Fires associated with an HVAC system are very rare, but they do occur. It’s important to know how and why fires start with any appliance, but since much of the workings of your HVAC unit are out of sight, it may be difficult to pin down a potential source of a fire. Your first order of business is to switch off the main breaker that powers the system and call for help.
Following are three ways HVAC fires can occur.
Your HVAC system is connected to the thermostat by electrical wiring. Although the wiring will vary depending on the kind of system you have, in general, with central heating and cooling, wires go to the fan, the heating unit, and the compressor. There may also be what’s called a common wire to the transformer. You should never mess around with this wiring unless you are an electrician.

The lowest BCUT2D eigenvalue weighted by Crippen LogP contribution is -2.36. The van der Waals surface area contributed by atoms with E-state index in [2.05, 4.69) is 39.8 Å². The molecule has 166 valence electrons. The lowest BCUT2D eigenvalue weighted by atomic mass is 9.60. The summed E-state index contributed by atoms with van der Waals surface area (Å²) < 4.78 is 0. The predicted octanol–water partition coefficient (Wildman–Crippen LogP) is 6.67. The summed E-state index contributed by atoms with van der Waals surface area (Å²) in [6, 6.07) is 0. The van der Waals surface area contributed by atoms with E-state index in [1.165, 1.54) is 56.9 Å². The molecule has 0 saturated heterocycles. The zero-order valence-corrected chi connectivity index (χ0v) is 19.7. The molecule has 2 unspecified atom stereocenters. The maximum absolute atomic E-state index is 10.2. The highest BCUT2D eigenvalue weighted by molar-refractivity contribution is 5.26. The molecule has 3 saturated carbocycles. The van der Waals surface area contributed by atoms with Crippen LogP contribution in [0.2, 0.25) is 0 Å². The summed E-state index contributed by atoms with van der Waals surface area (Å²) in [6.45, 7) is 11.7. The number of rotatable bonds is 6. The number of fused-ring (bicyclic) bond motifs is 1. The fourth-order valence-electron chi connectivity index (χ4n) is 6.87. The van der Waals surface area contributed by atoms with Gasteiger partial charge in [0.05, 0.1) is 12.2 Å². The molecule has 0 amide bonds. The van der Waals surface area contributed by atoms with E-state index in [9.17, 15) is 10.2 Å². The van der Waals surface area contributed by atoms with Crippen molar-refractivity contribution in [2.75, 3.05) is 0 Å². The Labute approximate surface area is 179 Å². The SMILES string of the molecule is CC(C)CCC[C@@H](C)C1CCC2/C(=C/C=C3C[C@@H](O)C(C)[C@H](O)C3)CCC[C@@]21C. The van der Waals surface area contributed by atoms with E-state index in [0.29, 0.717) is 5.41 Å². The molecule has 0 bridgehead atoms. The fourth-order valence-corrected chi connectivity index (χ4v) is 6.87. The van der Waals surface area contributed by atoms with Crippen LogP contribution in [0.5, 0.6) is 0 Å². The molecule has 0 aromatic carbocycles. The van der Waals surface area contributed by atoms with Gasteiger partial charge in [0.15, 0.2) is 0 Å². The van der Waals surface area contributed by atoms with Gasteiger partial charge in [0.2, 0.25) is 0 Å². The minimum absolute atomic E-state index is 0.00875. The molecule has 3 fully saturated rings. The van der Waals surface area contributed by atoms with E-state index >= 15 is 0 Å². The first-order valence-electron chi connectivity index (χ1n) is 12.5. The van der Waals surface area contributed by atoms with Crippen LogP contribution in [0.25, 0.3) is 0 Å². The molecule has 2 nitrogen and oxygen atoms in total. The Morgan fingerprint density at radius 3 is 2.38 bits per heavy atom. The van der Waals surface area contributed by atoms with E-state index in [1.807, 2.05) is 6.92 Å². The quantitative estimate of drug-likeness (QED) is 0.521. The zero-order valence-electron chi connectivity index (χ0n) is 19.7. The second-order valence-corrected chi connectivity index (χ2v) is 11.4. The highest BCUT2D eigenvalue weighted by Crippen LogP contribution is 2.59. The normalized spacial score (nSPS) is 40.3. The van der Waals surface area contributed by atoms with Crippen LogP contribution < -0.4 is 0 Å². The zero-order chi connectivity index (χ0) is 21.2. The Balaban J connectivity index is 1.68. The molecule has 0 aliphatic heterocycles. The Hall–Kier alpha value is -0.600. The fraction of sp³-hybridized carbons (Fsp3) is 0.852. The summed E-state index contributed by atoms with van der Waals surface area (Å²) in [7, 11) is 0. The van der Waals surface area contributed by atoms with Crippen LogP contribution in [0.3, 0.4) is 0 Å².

The wiring should be checked twice a year, during spring and fall maintenance, to ensure it is not loose or frayed. Replacing worn wires and reattaching loose connections can prevent HVAC fires.
When installing newer thermostats to older systems, it can be challenging for a novice to make the right connections.
Clutter Around the Furnace
The blower and the furnace are typically stuffed into a closet in a hall or into spaces in the attic or basement. Homeowners sometimes allow clutter to accumulate next to the equipment. This is not a good idea, whether your furnace is electrical or gas-powered. It’s not impossible that sparks from the furnace could ignite flammable articles. With gas-powered furnaces, there’s also the risk of gas leaks causing fires. Keep old rags, boxes, and cleaning products well away from your furnace.
Faulty Gas Connections
If your unit is powered by gas, there is a potential for gas leaks. The leaking fuel could come into contact with super-heated elements inside the unit, causing HVAC fires. Leaks also occur with faulty connections between the unit and the entrance point of the gas.
For more on HVAC fires, contact CCAC of Corpus Christi.